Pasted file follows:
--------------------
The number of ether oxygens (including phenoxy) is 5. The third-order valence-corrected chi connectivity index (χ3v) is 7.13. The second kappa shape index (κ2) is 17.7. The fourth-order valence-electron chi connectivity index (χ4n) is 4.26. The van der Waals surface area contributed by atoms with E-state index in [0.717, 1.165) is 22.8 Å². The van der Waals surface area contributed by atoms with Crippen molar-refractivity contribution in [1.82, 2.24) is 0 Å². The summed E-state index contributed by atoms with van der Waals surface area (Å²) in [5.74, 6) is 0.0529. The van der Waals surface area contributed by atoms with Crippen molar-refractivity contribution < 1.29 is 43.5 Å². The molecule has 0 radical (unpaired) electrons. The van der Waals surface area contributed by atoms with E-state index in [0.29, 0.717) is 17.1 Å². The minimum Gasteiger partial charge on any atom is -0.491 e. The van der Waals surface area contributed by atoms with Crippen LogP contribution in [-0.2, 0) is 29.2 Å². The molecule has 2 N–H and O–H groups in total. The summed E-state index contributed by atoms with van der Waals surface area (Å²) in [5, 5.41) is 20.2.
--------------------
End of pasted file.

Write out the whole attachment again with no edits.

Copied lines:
The number of ether oxygens (including phenoxy) is 5. The third-order valence-corrected chi connectivity index (χ3v) is 7.13. The second kappa shape index (κ2) is 17.7. The fourth-order valence-electron chi connectivity index (χ4n) is 4.26. The van der Waals surface area contributed by atoms with E-state index in [0.717, 1.165) is 22.8 Å². The van der Waals surface area contributed by atoms with Crippen molar-refractivity contribution in [1.82, 2.24) is 0 Å². The summed E-state index contributed by atoms with van der Waals surface area (Å²) in [5.74, 6) is 0.0529. The van der Waals surface area contributed by atoms with Crippen molar-refractivity contribution < 1.29 is 43.5 Å². The molecule has 0 radical (unpaired) electrons. The van der Waals surface area contributed by atoms with E-state index in [0.29, 0.717) is 17.1 Å². The minimum Gasteiger partial charge on any atom is -0.491 e. The van der Waals surface area contributed by atoms with Crippen LogP contribution in [-0.2, 0) is 29.2 Å². The molecule has 2 N–H and O–H groups in total. The summed E-state index contributed by atoms with van der Waals surface area (Å²) in [5, 5.41) is 20.2.